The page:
Food Chain Crisis

FCC-EMPRES Information Sheet

This section introduces FCC–EMPRES core activities through successful programs and initiatives that illustrate FAO’s role in supporting member countries to prevent, prepare and respond to transboundary, high impact animal and plant pests and diseases and food safety threats.
A series of information sheets showcases what FAO has introduced and developed, what it has improved and, most of all, what it has achieved in prevention, preparedness, and response to emergencies affecting the food chain.

Rabies is a preventable and fatal viral disease that kills an estimated 59 000 people every year. The virus is transmitted to people and other animals from exposure to the saliva of infected animals through bites and scratches. Most deaths occur in children in poor and rural communities living in Asia and Africa, where awareness about the disease and access to human and dog vaccines is limited. As a result, dog-mediated rabies is still present in over 150 countries, and its true burden is much higher than what is reported as many cases are not recognized or recorded. This underreporting of rabies cases in animals and humans remains the main reason for the lack of reliable data on the number of rabies cases and their impact on communities and society as a whole.

Fusarium Wilt Disease is caused by the soil-borne fungus Fusarium oxysporum f.sp. cubense and is one of the most destructive diseases of banana worldwide. Its new race Tropical Race 4 (Foc TR4) has been causing serious losses in Southeast Asia and severely affecting livelihoods of small producers. It has recently spread to Africa (Mozambique) and some countries of the Middle East. This is raising concerns that it might also spread to the Indian Sub-continent and Latin America.

The livestock sector in Mongolia is the main pillar of the rural economy, contributing to 16 percent of the national GDP and providing livelihoods for 30 percent of its population. However, over the decades, the livestock industry has been confronted by occasional flare-ups of transboundary animal diseases (TADs).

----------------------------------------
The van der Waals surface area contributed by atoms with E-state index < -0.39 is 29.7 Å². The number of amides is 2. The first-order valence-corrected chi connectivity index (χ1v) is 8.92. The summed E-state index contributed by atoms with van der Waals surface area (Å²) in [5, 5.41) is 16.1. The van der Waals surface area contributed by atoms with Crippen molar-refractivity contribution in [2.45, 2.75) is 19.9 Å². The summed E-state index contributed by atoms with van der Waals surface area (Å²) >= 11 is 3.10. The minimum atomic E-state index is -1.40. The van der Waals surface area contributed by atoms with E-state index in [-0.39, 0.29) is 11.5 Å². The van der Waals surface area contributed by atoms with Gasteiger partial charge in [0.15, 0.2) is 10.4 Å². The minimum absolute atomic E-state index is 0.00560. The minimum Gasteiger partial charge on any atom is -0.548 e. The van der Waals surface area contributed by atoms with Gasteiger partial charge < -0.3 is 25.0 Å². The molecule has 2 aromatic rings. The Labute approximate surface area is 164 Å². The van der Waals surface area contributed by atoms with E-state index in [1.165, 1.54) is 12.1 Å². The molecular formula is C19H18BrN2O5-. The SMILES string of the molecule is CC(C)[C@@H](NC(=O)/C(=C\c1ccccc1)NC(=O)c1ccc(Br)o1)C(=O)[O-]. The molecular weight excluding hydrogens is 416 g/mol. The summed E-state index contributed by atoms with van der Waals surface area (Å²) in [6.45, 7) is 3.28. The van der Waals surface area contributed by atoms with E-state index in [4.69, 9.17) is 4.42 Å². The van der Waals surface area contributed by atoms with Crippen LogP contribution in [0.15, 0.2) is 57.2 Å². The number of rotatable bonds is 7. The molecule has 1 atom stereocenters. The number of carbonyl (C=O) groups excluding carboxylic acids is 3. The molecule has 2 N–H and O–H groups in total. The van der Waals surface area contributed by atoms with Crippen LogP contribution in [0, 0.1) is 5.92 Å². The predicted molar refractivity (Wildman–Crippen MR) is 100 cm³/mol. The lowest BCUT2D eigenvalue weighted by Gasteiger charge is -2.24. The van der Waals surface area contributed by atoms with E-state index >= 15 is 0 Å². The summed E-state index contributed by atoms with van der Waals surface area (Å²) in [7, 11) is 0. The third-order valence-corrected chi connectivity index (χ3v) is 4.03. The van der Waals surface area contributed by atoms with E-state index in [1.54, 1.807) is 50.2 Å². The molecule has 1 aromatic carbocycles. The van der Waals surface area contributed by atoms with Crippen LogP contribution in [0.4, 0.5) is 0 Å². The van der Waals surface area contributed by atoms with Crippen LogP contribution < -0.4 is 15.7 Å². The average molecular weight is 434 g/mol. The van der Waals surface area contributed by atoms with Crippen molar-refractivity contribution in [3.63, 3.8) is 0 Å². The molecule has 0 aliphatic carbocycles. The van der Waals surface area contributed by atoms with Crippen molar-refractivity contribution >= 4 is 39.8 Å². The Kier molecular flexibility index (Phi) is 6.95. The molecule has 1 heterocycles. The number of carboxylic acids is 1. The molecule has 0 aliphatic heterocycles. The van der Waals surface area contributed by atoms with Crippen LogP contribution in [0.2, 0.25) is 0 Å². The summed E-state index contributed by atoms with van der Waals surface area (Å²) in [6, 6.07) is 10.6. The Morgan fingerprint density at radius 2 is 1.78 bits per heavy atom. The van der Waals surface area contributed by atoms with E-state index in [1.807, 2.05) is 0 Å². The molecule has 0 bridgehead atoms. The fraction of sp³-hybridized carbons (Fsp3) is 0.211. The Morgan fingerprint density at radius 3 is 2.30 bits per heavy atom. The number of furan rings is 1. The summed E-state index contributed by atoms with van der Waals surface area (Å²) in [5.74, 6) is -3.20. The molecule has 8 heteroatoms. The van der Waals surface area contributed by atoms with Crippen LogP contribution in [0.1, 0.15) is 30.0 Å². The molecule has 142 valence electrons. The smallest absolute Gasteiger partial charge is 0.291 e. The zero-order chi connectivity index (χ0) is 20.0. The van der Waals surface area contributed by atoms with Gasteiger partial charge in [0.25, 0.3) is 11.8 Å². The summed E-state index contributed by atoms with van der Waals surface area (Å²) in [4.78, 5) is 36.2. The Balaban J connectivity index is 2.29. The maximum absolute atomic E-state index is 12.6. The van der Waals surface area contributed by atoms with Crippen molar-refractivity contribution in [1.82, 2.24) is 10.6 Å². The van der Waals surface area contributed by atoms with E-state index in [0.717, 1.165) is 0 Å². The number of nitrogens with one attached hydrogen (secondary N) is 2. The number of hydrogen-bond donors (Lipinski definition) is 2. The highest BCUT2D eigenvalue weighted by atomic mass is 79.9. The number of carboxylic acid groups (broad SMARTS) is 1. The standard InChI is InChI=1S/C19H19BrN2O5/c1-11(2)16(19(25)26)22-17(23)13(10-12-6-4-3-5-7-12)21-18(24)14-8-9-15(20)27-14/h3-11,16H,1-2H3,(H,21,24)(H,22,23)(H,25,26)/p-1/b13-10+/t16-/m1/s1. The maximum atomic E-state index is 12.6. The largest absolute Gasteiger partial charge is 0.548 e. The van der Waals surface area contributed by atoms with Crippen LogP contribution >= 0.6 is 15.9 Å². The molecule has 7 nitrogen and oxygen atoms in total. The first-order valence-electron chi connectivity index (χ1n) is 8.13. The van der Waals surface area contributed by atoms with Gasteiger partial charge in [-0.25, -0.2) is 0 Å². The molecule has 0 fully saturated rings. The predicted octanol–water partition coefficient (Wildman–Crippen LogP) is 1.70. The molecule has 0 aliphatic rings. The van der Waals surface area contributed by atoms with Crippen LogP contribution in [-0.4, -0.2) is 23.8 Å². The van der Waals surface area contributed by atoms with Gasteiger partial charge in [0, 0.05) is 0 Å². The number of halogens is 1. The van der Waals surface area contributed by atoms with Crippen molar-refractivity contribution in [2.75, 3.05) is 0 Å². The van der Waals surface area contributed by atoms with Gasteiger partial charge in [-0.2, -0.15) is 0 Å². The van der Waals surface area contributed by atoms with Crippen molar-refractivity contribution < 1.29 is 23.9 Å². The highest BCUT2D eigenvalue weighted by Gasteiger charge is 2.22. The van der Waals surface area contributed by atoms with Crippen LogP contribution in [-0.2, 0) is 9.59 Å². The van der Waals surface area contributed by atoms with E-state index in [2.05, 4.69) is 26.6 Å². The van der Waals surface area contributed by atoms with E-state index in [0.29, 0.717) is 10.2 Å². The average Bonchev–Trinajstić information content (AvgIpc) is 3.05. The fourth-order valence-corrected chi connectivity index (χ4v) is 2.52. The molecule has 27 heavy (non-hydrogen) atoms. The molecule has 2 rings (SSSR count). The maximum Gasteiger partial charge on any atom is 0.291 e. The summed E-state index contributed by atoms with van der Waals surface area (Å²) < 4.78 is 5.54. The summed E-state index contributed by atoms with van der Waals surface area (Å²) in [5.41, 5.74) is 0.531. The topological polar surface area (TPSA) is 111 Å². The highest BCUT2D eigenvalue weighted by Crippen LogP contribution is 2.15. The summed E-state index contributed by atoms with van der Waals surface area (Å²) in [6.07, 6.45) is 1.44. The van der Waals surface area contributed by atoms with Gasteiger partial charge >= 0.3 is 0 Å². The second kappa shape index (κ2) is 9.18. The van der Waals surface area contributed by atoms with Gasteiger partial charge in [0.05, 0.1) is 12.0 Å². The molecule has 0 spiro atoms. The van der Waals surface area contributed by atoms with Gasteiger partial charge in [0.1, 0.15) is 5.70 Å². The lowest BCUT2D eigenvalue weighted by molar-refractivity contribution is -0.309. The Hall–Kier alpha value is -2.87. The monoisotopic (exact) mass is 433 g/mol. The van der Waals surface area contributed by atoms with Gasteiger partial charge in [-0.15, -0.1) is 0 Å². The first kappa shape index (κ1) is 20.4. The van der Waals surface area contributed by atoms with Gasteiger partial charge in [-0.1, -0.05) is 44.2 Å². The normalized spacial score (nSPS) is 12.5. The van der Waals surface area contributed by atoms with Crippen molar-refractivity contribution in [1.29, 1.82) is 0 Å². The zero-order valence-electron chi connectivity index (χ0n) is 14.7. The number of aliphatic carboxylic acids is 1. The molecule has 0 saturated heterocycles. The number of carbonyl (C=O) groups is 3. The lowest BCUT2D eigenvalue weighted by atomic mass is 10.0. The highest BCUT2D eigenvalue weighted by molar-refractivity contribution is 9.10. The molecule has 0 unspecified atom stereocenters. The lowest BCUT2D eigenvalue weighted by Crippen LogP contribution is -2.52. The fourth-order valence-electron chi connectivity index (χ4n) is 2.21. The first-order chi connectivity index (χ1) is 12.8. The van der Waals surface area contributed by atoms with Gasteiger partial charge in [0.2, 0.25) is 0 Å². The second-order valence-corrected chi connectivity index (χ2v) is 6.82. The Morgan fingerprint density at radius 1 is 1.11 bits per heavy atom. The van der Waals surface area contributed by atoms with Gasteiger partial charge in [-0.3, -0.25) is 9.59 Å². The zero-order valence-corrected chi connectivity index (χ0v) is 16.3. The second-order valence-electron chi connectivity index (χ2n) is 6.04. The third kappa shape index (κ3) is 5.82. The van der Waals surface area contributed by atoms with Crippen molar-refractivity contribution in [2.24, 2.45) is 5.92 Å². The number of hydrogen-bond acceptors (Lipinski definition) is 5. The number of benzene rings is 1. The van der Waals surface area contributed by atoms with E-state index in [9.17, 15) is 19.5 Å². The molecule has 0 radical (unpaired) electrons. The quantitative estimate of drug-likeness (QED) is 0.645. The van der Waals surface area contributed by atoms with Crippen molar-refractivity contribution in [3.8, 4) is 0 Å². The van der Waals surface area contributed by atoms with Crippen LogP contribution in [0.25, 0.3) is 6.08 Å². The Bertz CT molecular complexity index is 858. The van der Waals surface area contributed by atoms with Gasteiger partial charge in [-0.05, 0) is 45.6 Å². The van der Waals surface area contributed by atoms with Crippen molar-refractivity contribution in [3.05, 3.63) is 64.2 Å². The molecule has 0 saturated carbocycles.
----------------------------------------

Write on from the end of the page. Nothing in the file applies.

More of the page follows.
Through their Joint Division, support from FAO and the International Atomic Energy Agency (IAEA) enabled Mongolia to strengthen capacities in controlling animal diseases, especially transboundary diseases, by boosting research on safe nuclear and nuclear-derived techniques for diagnosis for quicker detection of the disease, training personnel on these techniques, and providing equipment and expert services.

Fall Armyworm is a transboundary insect pest that feeds on more than 80 crop plants, particularly maize when available, and it is able to move 100 km per night. It can cause significant yield losses if not well managed and has a high potential to affect food security.To support farmers and countries in responding to the FAW threat, FAO has taken a lead role in providing technical expertise, policy advice, training, coordination, and communication on FAW management.

The Red Palm Weevil (RPW) is the most destructive pest of palms, causing widespread damage to several palm species in diverse agro-ecosystems worldwide. This information sheet illustrates Mauritania’s pest management success story through an innovative participatory approach. It describes how FAO engaged farmers of Tidjikja to protect their oasis against RPW with inspection for early detection, treatment techniques, trap management and date palm cleaning.